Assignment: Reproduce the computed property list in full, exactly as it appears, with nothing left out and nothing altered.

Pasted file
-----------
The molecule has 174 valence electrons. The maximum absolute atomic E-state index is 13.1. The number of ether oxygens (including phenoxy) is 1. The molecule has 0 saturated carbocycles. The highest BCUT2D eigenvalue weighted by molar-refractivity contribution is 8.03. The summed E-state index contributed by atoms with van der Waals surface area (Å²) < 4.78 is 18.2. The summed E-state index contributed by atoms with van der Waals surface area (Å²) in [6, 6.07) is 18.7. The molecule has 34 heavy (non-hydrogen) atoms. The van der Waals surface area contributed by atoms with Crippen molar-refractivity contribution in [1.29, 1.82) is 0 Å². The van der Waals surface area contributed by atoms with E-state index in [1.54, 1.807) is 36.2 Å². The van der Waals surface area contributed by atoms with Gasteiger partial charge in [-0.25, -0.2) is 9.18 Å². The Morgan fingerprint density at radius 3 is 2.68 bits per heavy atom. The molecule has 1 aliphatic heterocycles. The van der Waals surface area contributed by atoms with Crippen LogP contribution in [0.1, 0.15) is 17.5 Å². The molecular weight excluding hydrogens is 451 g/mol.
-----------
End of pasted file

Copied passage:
The molecule has 174 valence electrons. The maximum absolute atomic E-state index is 13.1. The number of ether oxygens (including phenoxy) is 1. The molecule has 0 saturated carbocycles. The highest BCUT2D eigenvalue weighted by molar-refractivity contribution is 8.03. The summed E-state index contributed by atoms with van der Waals surface area (Å²) < 4.78 is 18.2. The summed E-state index contributed by atoms with van der Waals surface area (Å²) in [6, 6.07) is 18.7. The molecule has 34 heavy (non-hydrogen) atoms. The van der Waals surface area contributed by atoms with Crippen molar-refractivity contribution in [1.29, 1.82) is 0 Å². The van der Waals surface area contributed by atoms with E-state index in [1.54, 1.807) is 36.2 Å². The van der Waals surface area contributed by atoms with Gasteiger partial charge in [-0.25, -0.2) is 9.18 Å². The Morgan fingerprint density at radius 3 is 2.68 bits per heavy atom. The molecule has 1 aliphatic heterocycles. The van der Waals surface area contributed by atoms with Crippen LogP contribution in [0.1, 0.15) is 17.5 Å². The molecular weight excluding hydrogens is 451 g/mol.